In the case of Germany, before the incident at the Tübingen Institute for Biological Cybernetics, the Max Planck Society was reluctant to report on animal research at its centres. However, their position changed because of the Tübingen video. After this incident they decided to form a commission to advise the president of the Society, professor of neuroscience Wolfgang Singer, with the aim of developing a strategy for animal research and its communication. Some of the experts on the committee were members of the society and some were not; among them, Mark Walport, Scientific Advisor to the British government between 2013 and 2017, and Anne Glover, Chief Scientific Advisor to the European Commission until 2016, stand out. The Executive Director of the European Animal Research Association (EARA), Kirk Leech, also participated on the committee as an expert in communication. The result was the white paper on animal experimentation at the Max Planck Society (Max Planck Society, 2017), which establishes the institution’s strategy to promote – in over twenty centres where the society uses animal models – transparent animal research and the allocation of responsibilities.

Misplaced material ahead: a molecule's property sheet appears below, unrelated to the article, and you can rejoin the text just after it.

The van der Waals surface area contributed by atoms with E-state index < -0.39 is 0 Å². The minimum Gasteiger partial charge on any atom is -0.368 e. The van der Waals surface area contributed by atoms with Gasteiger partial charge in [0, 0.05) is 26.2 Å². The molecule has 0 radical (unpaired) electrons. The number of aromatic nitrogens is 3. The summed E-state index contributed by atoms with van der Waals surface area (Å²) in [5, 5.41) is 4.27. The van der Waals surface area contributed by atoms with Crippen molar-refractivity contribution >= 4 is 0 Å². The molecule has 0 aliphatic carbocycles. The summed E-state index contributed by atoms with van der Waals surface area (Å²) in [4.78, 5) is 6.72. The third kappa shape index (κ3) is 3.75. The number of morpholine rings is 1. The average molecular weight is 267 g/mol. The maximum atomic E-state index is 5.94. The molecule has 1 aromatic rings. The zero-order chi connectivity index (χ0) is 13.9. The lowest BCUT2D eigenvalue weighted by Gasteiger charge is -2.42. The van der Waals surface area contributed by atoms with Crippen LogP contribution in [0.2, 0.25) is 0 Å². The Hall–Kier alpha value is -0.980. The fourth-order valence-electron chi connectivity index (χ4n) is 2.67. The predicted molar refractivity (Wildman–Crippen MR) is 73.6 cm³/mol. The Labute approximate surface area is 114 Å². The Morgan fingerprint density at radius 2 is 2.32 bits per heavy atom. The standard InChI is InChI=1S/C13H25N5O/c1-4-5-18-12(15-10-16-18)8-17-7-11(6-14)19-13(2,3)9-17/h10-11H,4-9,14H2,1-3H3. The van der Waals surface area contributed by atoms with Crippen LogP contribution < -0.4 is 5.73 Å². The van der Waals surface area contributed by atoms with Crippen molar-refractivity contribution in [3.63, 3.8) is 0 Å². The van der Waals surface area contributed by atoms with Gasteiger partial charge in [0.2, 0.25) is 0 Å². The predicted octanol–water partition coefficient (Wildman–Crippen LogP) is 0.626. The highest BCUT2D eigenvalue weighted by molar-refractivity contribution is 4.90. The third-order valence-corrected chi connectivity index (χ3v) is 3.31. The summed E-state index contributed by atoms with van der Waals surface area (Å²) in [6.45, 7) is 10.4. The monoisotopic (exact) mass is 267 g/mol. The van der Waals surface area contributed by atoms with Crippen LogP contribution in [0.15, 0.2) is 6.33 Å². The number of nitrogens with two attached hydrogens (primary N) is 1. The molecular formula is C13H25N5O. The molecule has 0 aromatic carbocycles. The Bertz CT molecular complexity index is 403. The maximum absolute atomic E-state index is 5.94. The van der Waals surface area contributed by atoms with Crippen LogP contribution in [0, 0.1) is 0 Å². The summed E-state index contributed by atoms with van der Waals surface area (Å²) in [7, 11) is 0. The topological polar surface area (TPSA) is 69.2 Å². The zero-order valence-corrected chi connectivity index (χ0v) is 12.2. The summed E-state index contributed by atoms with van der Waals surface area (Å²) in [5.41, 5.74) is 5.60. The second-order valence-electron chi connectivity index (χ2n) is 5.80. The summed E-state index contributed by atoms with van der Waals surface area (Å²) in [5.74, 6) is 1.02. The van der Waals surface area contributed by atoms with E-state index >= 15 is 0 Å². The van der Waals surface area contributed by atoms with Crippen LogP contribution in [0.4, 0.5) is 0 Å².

Another relevant example regarding the transparency of animal research communication is a statement published in Belgium in April 2016, coinciding with the World Animal Day (EARA, 2016a). In the statement, 24 research organisations, both public and private, announced their intention to improve information available in the country about the use of animals in research. Since then, many of these institutions have published data about their practices on their websites, have participated in the public dialogue, and have collaborated with the media and other interested organisations. Achieving this level of collaboration between the public and private sectors in Belgium, a remarkably segregated country, clearly illustrates the importance that the Belgian scientific community places on improving public opinion about animal research.